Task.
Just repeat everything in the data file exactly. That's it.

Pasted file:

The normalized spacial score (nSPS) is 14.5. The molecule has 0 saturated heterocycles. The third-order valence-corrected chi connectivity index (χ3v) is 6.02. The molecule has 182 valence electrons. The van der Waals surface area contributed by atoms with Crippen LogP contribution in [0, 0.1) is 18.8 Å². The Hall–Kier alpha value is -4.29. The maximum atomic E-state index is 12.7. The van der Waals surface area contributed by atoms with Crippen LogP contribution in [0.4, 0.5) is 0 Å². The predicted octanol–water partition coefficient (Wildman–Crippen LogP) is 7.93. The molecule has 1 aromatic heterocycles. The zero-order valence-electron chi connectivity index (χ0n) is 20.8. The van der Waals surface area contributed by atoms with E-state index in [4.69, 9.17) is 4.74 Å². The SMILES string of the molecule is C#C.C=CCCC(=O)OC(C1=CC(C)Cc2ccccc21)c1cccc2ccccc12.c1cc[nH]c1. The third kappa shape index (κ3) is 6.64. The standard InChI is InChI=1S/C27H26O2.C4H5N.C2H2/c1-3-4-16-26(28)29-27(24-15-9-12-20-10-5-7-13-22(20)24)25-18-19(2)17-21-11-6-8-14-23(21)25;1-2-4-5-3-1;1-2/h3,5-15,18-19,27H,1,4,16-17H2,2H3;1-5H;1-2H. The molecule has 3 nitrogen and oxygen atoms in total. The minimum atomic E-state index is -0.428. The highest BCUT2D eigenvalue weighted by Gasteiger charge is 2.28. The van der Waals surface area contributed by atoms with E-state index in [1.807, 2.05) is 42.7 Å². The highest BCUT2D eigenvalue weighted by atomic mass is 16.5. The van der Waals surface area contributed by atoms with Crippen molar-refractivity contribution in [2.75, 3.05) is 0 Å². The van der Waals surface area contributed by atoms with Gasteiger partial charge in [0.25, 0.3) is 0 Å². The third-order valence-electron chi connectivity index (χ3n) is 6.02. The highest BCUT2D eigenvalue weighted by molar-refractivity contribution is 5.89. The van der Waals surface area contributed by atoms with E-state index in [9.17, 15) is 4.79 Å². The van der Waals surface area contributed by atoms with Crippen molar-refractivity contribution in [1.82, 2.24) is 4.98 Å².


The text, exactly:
The normalized spacial score (nSPS) is 14.5. The molecule has 0 saturated heterocycles. The third-order valence-corrected chi connectivity index (χ3v) is 6.02. The molecule has 182 valence electrons. The van der Waals surface area contributed by atoms with Crippen LogP contribution in [0, 0.1) is 18.8 Å². The Hall–Kier alpha value is -4.29. The maximum atomic E-state index is 12.7. The van der Waals surface area contributed by atoms with Crippen LogP contribution in [0.4, 0.5) is 0 Å². The predicted octanol–water partition coefficient (Wildman–Crippen LogP) is 7.93. The molecule has 1 aromatic heterocycles. The zero-order valence-electron chi connectivity index (χ0n) is 20.8. The van der Waals surface area contributed by atoms with E-state index in [4.69, 9.17) is 4.74 Å². The SMILES string of the molecule is C#C.C=CCCC(=O)OC(C1=CC(C)Cc2ccccc21)c1cccc2ccccc12.c1cc[nH]c1. The third kappa shape index (κ3) is 6.64. The standard InChI is InChI=1S/C27H26O2.C4H5N.C2H2/c1-3-4-16-26(28)29-27(24-15-9-12-20-10-5-7-13-22(20)24)25-18-19(2)17-21-11-6-8-14-23(21)25;1-2-4-5-3-1;1-2/h3,5-15,18-19,27H,1,4,16-17H2,2H3;1-5H;1-2H. The molecule has 3 nitrogen and oxygen atoms in total. The minimum atomic E-state index is -0.428. The highest BCUT2D eigenvalue weighted by Gasteiger charge is 2.28. The van der Waals surface area contributed by atoms with E-state index in [1.807, 2.05) is 42.7 Å². The highest BCUT2D eigenvalue weighted by atomic mass is 16.5. The van der Waals surface area contributed by atoms with Crippen molar-refractivity contribution in [2.75, 3.05) is 0 Å². The van der Waals surface area contributed by atoms with Gasteiger partial charge in [0.25, 0.3) is 0 Å². The third-order valence-electron chi connectivity index (χ3n) is 6.02. The highest BCUT2D eigenvalue weighted by molar-refractivity contribution is 5.89. The van der Waals surface area contributed by atoms with E-state index in [9.17, 15) is 4.79 Å². The van der Waals surface area contributed by atoms with Crippen molar-refractivity contribution in [1.82, 2.24) is 4.98 Å².